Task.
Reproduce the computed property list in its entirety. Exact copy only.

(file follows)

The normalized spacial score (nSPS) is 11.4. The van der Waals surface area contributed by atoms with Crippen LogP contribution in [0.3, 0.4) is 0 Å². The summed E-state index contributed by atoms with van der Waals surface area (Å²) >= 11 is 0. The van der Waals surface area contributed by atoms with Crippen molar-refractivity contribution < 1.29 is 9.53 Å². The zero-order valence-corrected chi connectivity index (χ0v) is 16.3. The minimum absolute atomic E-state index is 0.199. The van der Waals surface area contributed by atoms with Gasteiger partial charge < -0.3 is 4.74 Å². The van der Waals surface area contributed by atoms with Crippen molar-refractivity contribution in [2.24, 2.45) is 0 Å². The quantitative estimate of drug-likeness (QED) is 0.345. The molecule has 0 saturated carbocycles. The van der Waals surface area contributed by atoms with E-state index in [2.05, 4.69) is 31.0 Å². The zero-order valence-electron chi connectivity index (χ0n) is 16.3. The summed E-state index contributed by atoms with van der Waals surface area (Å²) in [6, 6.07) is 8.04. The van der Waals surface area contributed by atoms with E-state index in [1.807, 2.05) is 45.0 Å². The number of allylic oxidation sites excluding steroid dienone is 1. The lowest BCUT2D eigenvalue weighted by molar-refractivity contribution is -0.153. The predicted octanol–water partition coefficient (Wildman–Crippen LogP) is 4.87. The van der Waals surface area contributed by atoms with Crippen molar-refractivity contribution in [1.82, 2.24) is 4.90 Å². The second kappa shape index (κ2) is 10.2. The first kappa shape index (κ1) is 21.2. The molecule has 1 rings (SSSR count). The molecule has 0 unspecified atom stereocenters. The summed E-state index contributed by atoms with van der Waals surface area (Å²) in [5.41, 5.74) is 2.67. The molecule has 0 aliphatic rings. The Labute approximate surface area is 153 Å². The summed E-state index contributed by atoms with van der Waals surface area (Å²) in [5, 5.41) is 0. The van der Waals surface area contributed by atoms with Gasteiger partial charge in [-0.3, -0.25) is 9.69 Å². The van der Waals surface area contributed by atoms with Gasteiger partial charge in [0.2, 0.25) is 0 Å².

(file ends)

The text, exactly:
The normalized spacial score (nSPS) is 11.4. The van der Waals surface area contributed by atoms with Crippen LogP contribution in [0.3, 0.4) is 0 Å². The summed E-state index contributed by atoms with van der Waals surface area (Å²) >= 11 is 0. The van der Waals surface area contributed by atoms with Crippen molar-refractivity contribution < 1.29 is 9.53 Å². The zero-order valence-corrected chi connectivity index (χ0v) is 16.3. The minimum absolute atomic E-state index is 0.199. The van der Waals surface area contributed by atoms with Gasteiger partial charge < -0.3 is 4.74 Å². The van der Waals surface area contributed by atoms with Crippen molar-refractivity contribution in [2.24, 2.45) is 0 Å². The quantitative estimate of drug-likeness (QED) is 0.345. The molecule has 0 saturated carbocycles. The van der Waals surface area contributed by atoms with E-state index in [2.05, 4.69) is 31.0 Å². The zero-order valence-electron chi connectivity index (χ0n) is 16.3. The summed E-state index contributed by atoms with van der Waals surface area (Å²) in [6, 6.07) is 8.04. The van der Waals surface area contributed by atoms with E-state index in [1.807, 2.05) is 45.0 Å². The number of allylic oxidation sites excluding steroid dienone is 1. The lowest BCUT2D eigenvalue weighted by molar-refractivity contribution is -0.153. The predicted octanol–water partition coefficient (Wildman–Crippen LogP) is 4.87. The van der Waals surface area contributed by atoms with Crippen molar-refractivity contribution in [1.82, 2.24) is 4.90 Å². The second kappa shape index (κ2) is 10.2. The first kappa shape index (κ1) is 21.2. The molecule has 1 rings (SSSR count). The molecule has 0 unspecified atom stereocenters. The summed E-state index contributed by atoms with van der Waals surface area (Å²) in [5.41, 5.74) is 2.67. The molecule has 0 aliphatic rings. The Labute approximate surface area is 153 Å². The summed E-state index contributed by atoms with van der Waals surface area (Å²) in [5, 5.41) is 0. The van der Waals surface area contributed by atoms with Gasteiger partial charge in [-0.3, -0.25) is 9.69 Å². The van der Waals surface area contributed by atoms with Gasteiger partial charge in [0.2, 0.25) is 0 Å².